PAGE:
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The next level of mobile technology – 5G – is almost with us, but how is it progressing?

– What is 5G?

5G is the next generation of wireless mobile connections, following on from the 4G networks currently used by smartphones across the globe.

As the name suggests, this is the fifth generation of the network technology.

– What is Huawei’s involvement in 5G?

The Chinese telecoms giant has got ahead of rivals by rapidly developing key parts of the 5G infrastructure and making it attractive to markets across the world with competitive prices.

“Huawei is considered months ahead of competition and restricting its involvement could be damaging to the UK’s ambition to be among Europe’s 5G pacesetters,” said Kester Mann, from CCS Insight.

“Already, all four network operators have signalled that they will launch commercial 5G services before the end of 2019.

“Cutting out the market leader would inevitably lead to higher costs of deployment which could ultimately be passed on to consumers.”

 – How have telecom companies reacted?

EE owner BT – which confirmed last year that it had removed Huawei equipment from key areas of its 4G network – said: “We’re aware of the reports around a Government decision on Huawei’s involvement in 5G networks.

“We haven’t been directly notified of any detail as yet, and we will continue to liaise with the NCSC (National Cyber Security Centre) and UK Government to understand the latest decisions around the usage of Huawei for 5G networks.”

There is no official speed standard for 5G, but many experts state it could be 10 times faster than 4G – and therefore potentially faster than home fibre broadband.

“5G is a next-gen network technology that should deliver speeds of up to 10Gbps – on paper, that’s considerably faster than 4G’s top-end speed of 300Mbps,” said Ernest Doku, mobiles expert at uSwitch.com.

“In practice though, as we’ve seen with 4G, the speeds will likely be well below that but real-world tests do show it’s still much quicker than its predecessor.

“Where you’ll see a real difference with 5G is in the speeds you can download Ultra HD and 3D video. At 5G’s theoretical top speed, you could download an entire 25GB Ultra HD movie in about 20 seconds.”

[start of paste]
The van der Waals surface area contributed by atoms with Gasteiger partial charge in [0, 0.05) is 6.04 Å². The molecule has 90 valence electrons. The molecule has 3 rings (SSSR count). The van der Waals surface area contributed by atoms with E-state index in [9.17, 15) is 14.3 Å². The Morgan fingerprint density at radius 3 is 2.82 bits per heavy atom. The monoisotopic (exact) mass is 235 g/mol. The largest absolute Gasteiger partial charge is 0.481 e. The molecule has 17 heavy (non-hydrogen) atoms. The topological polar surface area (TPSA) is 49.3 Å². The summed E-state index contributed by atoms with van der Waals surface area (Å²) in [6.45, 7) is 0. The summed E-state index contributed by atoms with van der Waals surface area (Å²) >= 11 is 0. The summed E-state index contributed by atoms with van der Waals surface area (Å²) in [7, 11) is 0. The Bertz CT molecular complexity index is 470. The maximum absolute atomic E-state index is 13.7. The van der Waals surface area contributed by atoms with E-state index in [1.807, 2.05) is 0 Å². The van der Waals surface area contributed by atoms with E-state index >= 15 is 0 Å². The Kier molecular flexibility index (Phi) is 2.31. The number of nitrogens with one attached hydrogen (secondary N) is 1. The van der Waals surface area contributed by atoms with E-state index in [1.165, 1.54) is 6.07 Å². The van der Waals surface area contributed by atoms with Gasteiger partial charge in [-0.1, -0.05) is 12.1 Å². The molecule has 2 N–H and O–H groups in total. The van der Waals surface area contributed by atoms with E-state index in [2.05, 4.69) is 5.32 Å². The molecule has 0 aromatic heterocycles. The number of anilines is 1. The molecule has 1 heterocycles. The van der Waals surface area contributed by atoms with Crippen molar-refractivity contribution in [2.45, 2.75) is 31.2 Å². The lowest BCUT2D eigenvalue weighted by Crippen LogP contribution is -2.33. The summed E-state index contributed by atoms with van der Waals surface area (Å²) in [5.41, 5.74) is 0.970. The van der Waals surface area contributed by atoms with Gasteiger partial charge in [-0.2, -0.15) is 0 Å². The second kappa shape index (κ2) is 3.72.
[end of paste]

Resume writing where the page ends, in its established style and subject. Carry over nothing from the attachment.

– What are the benefits of 5G?

The most obvious benefit to people will be faster, more reliable connections on their smartphones and other mobile devices, but the network technology will also improve services in other areas.

Ericsson, King’s College London and a group of other researchers have already demonstrated how 5G could be used to examine patients remotely, meaning experts can use a sensory glove no matter where they are.

Vodafone recently demonstrated how 5G could be used to carry out live holographic calls, with Manchester City and England Women’s football captain Steph Houghton.

5G in the UK
(Lauren Hurley/PA)

– How does 5G work?

5G is made up of unique radio frequencies that are broken up into bands. These frequencies are a lot higher than 4G, so can support a bigger capacity.

“5G is considered a millimetre wave technology – with a shorter wavelength than 4G, it has a higher frequency, which gives it a higher bandwidth and consequently ability to handle more data,” Mr Doku added.

– When will 5G come to the UK?

Each network is planning to roll out 5G at different stages.

EE is expected to be among the first, with a roll-out of 5G anticipated later in 2019, following a number of ongoing trials. Its next test will be carried out during the Glastonbury festival in June.

* Prices correct at time of posting.

4 COMMENTS

  1. When it comes to mobiles i would settle for 3Gr 4G. Can you recommend an antenna i might purchase that would help me here in CUMBRIA 2G TERRITORY. DO Ebuyer stock these things ?.

  2. You need your own femtocell using your home broadband to create a 3G/4G signal.

    Vodafone have sold them for years called Suresignal & I believe other networks have similar. There are 3rd party repeaters available but the legality is murky & they’re often not cheap either.

    Speak to your provider they’ll set you right

  3. I feel that because there is a security concern about the Chinese spying using Huawei’s phones that this roll out should be put on hold for National Security reasons. The government is not putting the country first.

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